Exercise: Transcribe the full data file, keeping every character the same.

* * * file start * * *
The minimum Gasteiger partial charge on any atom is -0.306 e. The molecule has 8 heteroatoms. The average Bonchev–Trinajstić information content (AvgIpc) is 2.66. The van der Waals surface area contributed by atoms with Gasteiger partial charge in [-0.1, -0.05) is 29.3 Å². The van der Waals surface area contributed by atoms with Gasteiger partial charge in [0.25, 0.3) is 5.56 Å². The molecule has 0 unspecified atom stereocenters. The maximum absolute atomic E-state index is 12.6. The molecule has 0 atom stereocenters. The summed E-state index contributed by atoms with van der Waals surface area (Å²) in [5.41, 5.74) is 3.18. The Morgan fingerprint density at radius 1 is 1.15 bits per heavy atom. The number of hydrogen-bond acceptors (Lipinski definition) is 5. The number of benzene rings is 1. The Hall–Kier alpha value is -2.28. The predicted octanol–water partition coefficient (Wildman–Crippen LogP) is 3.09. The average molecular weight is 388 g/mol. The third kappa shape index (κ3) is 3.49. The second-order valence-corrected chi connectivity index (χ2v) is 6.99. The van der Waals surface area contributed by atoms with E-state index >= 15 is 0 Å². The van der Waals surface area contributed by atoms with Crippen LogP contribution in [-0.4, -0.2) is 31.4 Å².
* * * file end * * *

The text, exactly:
The minimum Gasteiger partial charge on any atom is -0.306 e. The molecule has 8 heteroatoms. The average Bonchev–Trinajstić information content (AvgIpc) is 2.66. The van der Waals surface area contributed by atoms with Gasteiger partial charge in [-0.1, -0.05) is 29.3 Å². The van der Waals surface area contributed by atoms with Gasteiger partial charge in [0.25, 0.3) is 5.56 Å². The molecule has 0 unspecified atom stereocenters. The maximum absolute atomic E-state index is 12.6. The molecule has 0 atom stereocenters. The summed E-state index contributed by atoms with van der Waals surface area (Å²) in [5.41, 5.74) is 3.18. The Morgan fingerprint density at radius 1 is 1.15 bits per heavy atom. The number of hydrogen-bond acceptors (Lipinski definition) is 5. The number of benzene rings is 1. The Hall–Kier alpha value is -2.28. The predicted octanol–water partition coefficient (Wildman–Crippen LogP) is 3.09. The average molecular weight is 388 g/mol. The third kappa shape index (κ3) is 3.49. The second-order valence-corrected chi connectivity index (χ2v) is 6.99. The van der Waals surface area contributed by atoms with E-state index >= 15 is 0 Å². The van der Waals surface area contributed by atoms with Crippen LogP contribution in [-0.4, -0.2) is 31.4 Å².